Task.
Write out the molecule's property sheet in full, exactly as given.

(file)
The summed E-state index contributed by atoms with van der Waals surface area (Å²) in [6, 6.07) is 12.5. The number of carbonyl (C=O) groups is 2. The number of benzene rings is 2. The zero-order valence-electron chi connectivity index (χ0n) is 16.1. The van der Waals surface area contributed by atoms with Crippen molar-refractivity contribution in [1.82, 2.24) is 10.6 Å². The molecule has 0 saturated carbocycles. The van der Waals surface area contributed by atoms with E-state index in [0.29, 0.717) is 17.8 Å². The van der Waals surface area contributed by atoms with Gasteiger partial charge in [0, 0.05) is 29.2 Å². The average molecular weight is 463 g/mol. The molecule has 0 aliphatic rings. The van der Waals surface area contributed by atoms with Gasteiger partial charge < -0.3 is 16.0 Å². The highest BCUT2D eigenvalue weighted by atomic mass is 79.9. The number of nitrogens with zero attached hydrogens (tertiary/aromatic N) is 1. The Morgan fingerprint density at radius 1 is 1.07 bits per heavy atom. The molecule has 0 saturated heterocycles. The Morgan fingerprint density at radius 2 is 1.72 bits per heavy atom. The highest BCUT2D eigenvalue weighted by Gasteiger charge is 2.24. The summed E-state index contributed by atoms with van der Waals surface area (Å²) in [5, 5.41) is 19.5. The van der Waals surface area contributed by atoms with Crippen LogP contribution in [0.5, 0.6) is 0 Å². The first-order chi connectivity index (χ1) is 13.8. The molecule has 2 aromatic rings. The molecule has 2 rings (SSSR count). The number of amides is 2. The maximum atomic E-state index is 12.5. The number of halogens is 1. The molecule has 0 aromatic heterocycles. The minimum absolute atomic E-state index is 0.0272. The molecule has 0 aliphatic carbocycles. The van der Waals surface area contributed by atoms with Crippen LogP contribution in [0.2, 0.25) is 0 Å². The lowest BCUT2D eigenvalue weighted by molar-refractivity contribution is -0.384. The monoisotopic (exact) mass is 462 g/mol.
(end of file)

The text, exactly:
The summed E-state index contributed by atoms with van der Waals surface area (Å²) in [6, 6.07) is 12.5. The number of carbonyl (C=O) groups is 2. The number of benzene rings is 2. The zero-order valence-electron chi connectivity index (χ0n) is 16.1. The van der Waals surface area contributed by atoms with Crippen molar-refractivity contribution in [1.82, 2.24) is 10.6 Å². The molecule has 0 saturated carbocycles. The van der Waals surface area contributed by atoms with E-state index in [0.29, 0.717) is 17.8 Å². The van der Waals surface area contributed by atoms with Gasteiger partial charge in [0, 0.05) is 29.2 Å². The average molecular weight is 463 g/mol. The molecule has 0 aliphatic rings. The van der Waals surface area contributed by atoms with Gasteiger partial charge < -0.3 is 16.0 Å². The highest BCUT2D eigenvalue weighted by atomic mass is 79.9. The number of nitrogens with zero attached hydrogens (tertiary/aromatic N) is 1. The Morgan fingerprint density at radius 1 is 1.07 bits per heavy atom. The molecule has 0 saturated heterocycles. The Morgan fingerprint density at radius 2 is 1.72 bits per heavy atom. The highest BCUT2D eigenvalue weighted by Gasteiger charge is 2.24. The summed E-state index contributed by atoms with van der Waals surface area (Å²) in [5, 5.41) is 19.5. The van der Waals surface area contributed by atoms with Crippen LogP contribution in [0.5, 0.6) is 0 Å². The first-order chi connectivity index (χ1) is 13.8. The molecule has 2 aromatic rings. The molecule has 2 rings (SSSR count). The number of amides is 2. The maximum atomic E-state index is 12.5. The number of halogens is 1. The molecule has 0 aromatic heterocycles. The minimum absolute atomic E-state index is 0.0272. The molecule has 0 aliphatic carbocycles. The van der Waals surface area contributed by atoms with Crippen LogP contribution in [0.2, 0.25) is 0 Å². The lowest BCUT2D eigenvalue weighted by molar-refractivity contribution is -0.384. The monoisotopic (exact) mass is 462 g/mol.